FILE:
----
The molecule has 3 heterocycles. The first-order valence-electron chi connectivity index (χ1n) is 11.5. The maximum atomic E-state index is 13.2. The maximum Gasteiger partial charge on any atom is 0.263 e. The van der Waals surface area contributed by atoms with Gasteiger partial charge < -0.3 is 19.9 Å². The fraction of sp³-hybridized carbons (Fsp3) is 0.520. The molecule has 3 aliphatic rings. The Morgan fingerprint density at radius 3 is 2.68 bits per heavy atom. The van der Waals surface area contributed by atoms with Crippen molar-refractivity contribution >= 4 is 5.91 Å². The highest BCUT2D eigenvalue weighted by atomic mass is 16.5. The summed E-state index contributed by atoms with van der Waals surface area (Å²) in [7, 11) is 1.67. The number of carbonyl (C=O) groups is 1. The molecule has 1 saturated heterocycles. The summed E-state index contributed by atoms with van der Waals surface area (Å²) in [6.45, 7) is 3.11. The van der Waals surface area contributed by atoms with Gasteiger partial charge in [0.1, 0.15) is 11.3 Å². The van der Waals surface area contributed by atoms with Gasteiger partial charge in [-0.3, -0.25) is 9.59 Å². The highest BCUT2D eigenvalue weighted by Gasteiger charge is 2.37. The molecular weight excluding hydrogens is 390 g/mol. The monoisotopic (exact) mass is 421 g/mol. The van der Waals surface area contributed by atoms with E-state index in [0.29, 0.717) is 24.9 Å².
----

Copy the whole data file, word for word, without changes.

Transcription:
The molecule has 3 heterocycles. The first-order valence-electron chi connectivity index (χ1n) is 11.5. The maximum atomic E-state index is 13.2. The maximum Gasteiger partial charge on any atom is 0.263 e. The van der Waals surface area contributed by atoms with Gasteiger partial charge < -0.3 is 19.9 Å². The fraction of sp³-hybridized carbons (Fsp3) is 0.520. The molecule has 3 aliphatic rings. The Morgan fingerprint density at radius 3 is 2.68 bits per heavy atom. The van der Waals surface area contributed by atoms with Crippen molar-refractivity contribution >= 4 is 5.91 Å². The highest BCUT2D eigenvalue weighted by atomic mass is 16.5. The summed E-state index contributed by atoms with van der Waals surface area (Å²) in [7, 11) is 1.67. The number of carbonyl (C=O) groups is 1. The molecule has 1 saturated heterocycles. The summed E-state index contributed by atoms with van der Waals surface area (Å²) in [6.45, 7) is 3.11. The van der Waals surface area contributed by atoms with Gasteiger partial charge in [0.1, 0.15) is 11.3 Å². The van der Waals surface area contributed by atoms with Gasteiger partial charge in [-0.3, -0.25) is 9.59 Å². The highest BCUT2D eigenvalue weighted by Gasteiger charge is 2.37. The molecular weight excluding hydrogens is 390 g/mol. The monoisotopic (exact) mass is 421 g/mol. The van der Waals surface area contributed by atoms with E-state index in [0.29, 0.717) is 24.9 Å².